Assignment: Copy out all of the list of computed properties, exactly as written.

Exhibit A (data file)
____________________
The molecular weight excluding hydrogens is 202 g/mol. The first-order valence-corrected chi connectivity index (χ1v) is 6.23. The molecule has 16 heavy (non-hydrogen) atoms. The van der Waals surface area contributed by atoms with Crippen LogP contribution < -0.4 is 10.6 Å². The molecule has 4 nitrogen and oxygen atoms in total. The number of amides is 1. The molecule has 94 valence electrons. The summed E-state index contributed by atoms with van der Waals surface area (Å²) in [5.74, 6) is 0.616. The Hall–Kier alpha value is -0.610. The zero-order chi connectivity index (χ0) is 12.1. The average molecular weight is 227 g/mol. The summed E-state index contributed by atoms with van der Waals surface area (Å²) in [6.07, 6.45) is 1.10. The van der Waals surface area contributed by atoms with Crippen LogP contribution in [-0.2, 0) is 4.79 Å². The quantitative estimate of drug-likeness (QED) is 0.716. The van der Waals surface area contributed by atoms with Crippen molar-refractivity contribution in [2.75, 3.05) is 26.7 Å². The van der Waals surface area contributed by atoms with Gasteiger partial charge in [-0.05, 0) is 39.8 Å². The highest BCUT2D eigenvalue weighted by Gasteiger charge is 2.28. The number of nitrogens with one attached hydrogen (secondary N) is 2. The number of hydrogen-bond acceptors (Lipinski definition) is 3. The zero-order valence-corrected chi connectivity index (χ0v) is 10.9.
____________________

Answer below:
The molecular weight excluding hydrogens is 202 g/mol. The first-order valence-corrected chi connectivity index (χ1v) is 6.23. The molecule has 16 heavy (non-hydrogen) atoms. The van der Waals surface area contributed by atoms with Crippen LogP contribution < -0.4 is 10.6 Å². The molecule has 4 nitrogen and oxygen atoms in total. The number of amides is 1. The molecule has 94 valence electrons. The summed E-state index contributed by atoms with van der Waals surface area (Å²) in [5.74, 6) is 0.616. The Hall–Kier alpha value is -0.610. The zero-order chi connectivity index (χ0) is 12.1. The average molecular weight is 227 g/mol. The summed E-state index contributed by atoms with van der Waals surface area (Å²) in [6.07, 6.45) is 1.10. The van der Waals surface area contributed by atoms with Crippen LogP contribution in [-0.2, 0) is 4.79 Å². The quantitative estimate of drug-likeness (QED) is 0.716. The van der Waals surface area contributed by atoms with Crippen molar-refractivity contribution in [2.75, 3.05) is 26.7 Å². The van der Waals surface area contributed by atoms with Gasteiger partial charge in [-0.05, 0) is 39.8 Å². The highest BCUT2D eigenvalue weighted by Gasteiger charge is 2.28. The number of nitrogens with one attached hydrogen (secondary N) is 2. The number of hydrogen-bond acceptors (Lipinski definition) is 3. The zero-order valence-corrected chi connectivity index (χ0v) is 10.9.